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Lead Poisoning

Lead poisoning is one of the most commonly reported toxic conditions in both wild and domestic ducks. In wild ducks, it is often caused by lead shotgun pellets. In domestic birds, it is often caused by ingestion of a number of different commonly found items around the home, or exposure to urban soils with high lead content.

Lead poisoning can occur as an acute or chronic condition. The chronic condition occurs slowly, over time. Once the duck ingests the material, it is retained in their gizzard where is is slowly ground down and absorbed into the bloodstream. Once in the bloodsteam, lead causes pansystemic damage, particularly to the gastrointestinal nervous, renal and hematopoietic systems.


Loss of appetite
Crop stasis
Body tremors
Abnormal behavior
Reduced egg production
Weight loss
Weakness (wing drooping, leg paresis)
Head tilt


  • History
  • Clinical signs
  • Physical exam
  • Radiographs
  • Laboratory tests


MethodMethod Summary
Supportive careIsolate the bird from the flock and place in a safe, comfortable, warm location (your own duck "intensive care unit") with easy access to water and food. Limit stress. Call your veterinarian.
Edetate calcium disodium (CaEDTA)10-40 mg/kg twice daily intramuscularly (IM-IV)
D-Penicillamine (PA)55 mg/kg orally, twice daily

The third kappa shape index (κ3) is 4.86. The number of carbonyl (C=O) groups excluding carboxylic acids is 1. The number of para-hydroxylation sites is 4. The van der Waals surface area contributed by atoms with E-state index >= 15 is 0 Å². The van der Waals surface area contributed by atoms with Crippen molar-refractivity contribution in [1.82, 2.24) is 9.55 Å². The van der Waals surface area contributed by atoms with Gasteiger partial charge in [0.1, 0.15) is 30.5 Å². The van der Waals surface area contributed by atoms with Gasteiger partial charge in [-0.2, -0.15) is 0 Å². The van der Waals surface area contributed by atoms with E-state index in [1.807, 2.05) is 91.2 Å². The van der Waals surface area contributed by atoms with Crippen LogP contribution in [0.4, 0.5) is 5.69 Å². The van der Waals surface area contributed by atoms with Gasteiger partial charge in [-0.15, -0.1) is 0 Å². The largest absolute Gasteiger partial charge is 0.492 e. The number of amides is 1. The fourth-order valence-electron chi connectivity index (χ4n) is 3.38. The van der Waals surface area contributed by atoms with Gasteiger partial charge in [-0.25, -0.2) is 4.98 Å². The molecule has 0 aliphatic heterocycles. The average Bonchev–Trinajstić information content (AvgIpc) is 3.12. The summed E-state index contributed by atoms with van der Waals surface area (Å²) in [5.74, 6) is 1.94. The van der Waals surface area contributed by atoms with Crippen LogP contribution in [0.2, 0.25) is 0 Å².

Multiple B vitamins
Iron dextran
Intravenous lactated Ringer's
Dimercaprol (BAL)2.5 mg/kg IM every 4 hours for two days, then twice daily for up to 10 days or until clinical signs resolve
Removal of the source of the toxin from the body - mineral oil may help with the passage of small particles of heavy metal out of the gastrointestional tract.
Activated charcoal

Reported Cases

  • Case 1: Ingestion of lead drapery weights in a Macaw A juvenile domestic green-winged macaw was admitted to the veterinary clinic within an hour of ingestion of lead drapery weights. Radiopaque objects were evident in the crop and ventriculus. The bird was anesthetized, and the crop was lavaged to remove lead fragments. Because lead fragments remained in the ventriculus after lavage, chelation treatment was instituted. Serial radiography was done on days 2, 5, 9, and 14 to determine passage of the lead. By day 14, lead fragments were not visible radiographically. The macaw did not have ill effects from the lead ingestion or from medical treatments. Because this bird had been observed ingesting the lead weights, treatment was for foreign body ingestion initially and for lead ingestion secondarily. Ref


  • Test lead content of soil
  • Remove any materials containing lead from property



Risk Factors

  • Exposure to products containing lead
  • Previous use of land unknown
  • Lead paint chip exposure